Second hand and third hand deals had little bearing on Edward’s business or even impact his ability to make money because, if Edward won, everyone won. Edward was scheduled to pay the insurance man, who was bound to show up at the trade centre to collect his money, tomorrow at sunset. Hence, Edward could even pass the money on to the young man with him at the moment to hand over. It wasn’t just Edward who had to pay. All the people who bought the insurance policy would have to pay him.

Everyone joyously believed that they’d make money thanks to the insurance policy. They believed their investment would make them money. Maybe some realised there was a risk of bankruptcy but were fine with it for the next buyer would cover them. The thing was, nobody knew who the last buyer was.

Fourth night. Another ordinary night.

I splashed water on my face and wiped off the bubbles on my chin. I checked my face out in the mirror. The flame beside me wasn’t bright enough, causing my face to appear in the mirror as if it was a flickering light. My eyes were enveloped in darkness. I rinsed my razor in the water once I confirmed I was done tidying up. I grabbed a pen again to begin penning my letter to Veirya.

“I wonder how she’ll react when she receives a letter this time. She was grouchy the last time I didn’t write one. Is Veirya awake yet? There won’t be any residual issues, will there? What else does she need to do for her recovery?” I wondered as I wrote.

I wanted to take care of Veirya. Unfortunately I had to stay in the imperial capital. I couldn’t deny that her injury was my fault. With that said, it wasn’t a reason for me to be disheartened. I was her lover. I needed to keep putting one foot forward for her. Since we were family, I had to go and work for her. Sisi’s argument was sound. Nonetheless, it was complete logical fallacy. Perhaps something would happen to Veirya and I. I would protect Veirya, nonetheless. Veirya could still get hurt without me. As a matter of fact, she’d be in more danger without me. Veirya got hurt because of me, which was precisely why she needed me.

I had to get revenge. I didn’t come just to talk to Sisi. I came to exact a vengeance.

I gazed my cape that Sisi made for me quietly hanging on the wall. I didn’t hate Sisi. Put it this way: what would be the point of hating her? She was the queen of humanity, the Queen of the empire. I could eliminate anyone who could threaten her. How was I going to oppose her? Though making me bankrupt was her idea, I didn’t hate her. On one hand, I might’ve feared her. On the other hand, I felt I still had some feelings for her.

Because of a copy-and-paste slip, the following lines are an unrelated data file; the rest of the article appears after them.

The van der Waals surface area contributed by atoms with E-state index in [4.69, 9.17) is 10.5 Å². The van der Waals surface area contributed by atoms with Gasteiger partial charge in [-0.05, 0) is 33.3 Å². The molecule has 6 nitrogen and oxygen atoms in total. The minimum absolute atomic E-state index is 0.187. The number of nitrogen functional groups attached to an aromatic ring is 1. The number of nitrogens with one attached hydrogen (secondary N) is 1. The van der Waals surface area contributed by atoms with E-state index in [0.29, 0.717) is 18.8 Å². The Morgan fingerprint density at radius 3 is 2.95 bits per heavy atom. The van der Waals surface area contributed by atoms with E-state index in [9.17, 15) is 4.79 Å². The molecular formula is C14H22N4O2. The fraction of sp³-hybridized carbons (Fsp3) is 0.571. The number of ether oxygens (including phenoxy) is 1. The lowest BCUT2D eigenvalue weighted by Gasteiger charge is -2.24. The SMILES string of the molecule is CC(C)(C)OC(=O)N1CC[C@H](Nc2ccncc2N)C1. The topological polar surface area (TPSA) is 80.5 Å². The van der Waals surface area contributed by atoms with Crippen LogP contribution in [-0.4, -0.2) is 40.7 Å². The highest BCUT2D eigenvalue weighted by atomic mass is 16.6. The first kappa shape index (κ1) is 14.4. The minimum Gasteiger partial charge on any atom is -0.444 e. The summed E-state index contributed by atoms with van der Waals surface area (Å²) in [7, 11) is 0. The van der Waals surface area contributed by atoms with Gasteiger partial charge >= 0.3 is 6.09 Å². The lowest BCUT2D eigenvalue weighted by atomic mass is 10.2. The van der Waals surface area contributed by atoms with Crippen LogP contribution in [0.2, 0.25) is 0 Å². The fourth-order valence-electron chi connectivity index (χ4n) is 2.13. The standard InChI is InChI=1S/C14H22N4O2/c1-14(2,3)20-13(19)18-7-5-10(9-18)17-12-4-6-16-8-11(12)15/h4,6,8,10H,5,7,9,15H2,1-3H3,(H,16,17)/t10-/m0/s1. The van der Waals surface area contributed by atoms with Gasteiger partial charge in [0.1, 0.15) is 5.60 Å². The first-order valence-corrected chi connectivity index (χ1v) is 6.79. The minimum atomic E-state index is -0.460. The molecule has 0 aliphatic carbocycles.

“What exactly do I think of Sisi and Lucilia? I know that I’m just feigning ignorance,” I inwardly said.

It broke my heart to see Sisi quiver and cry in front of me, but what could I do? I blamed myself and also felt upset when I left Lucia, but what could I do? I did much worse to Sisi than Veirya; however, I genuinely wanted to be together with Sisi back then. I just happened to treat her as a substitute.

I left without a single moment of hesitation and didn’t spare a thought for Sisi when Veirya returned. I could understand Sisi hating me, and I could also understand her loving me. In saying that, I wasn’t a harem novel main protagonist. Veirya and Sisi were normal women and could never accept me having a harem.  Moreover, how could a Queen not have a lover who belonged exclusively to her?

I would be willing to give up everything for Veirya. Having said that, I would look after Sisi, as well. Sisi’s entire life was dedicated to her throne and nation. I planned to protect everything she treasured. That was all I could do. I couldn’t change the world. I don’t know how the characters in novels do it; I was happy enough to change just Veirya.

I carefully put away the dwarves’ letter, my tool for reversing the tables tomorrow.

“Veirya, wait just a while for me. I’ll be back to you. I’ll get back everything you cherish. We’ll be together as we did at the start. You’re all my family. I won’t abandon any of you.”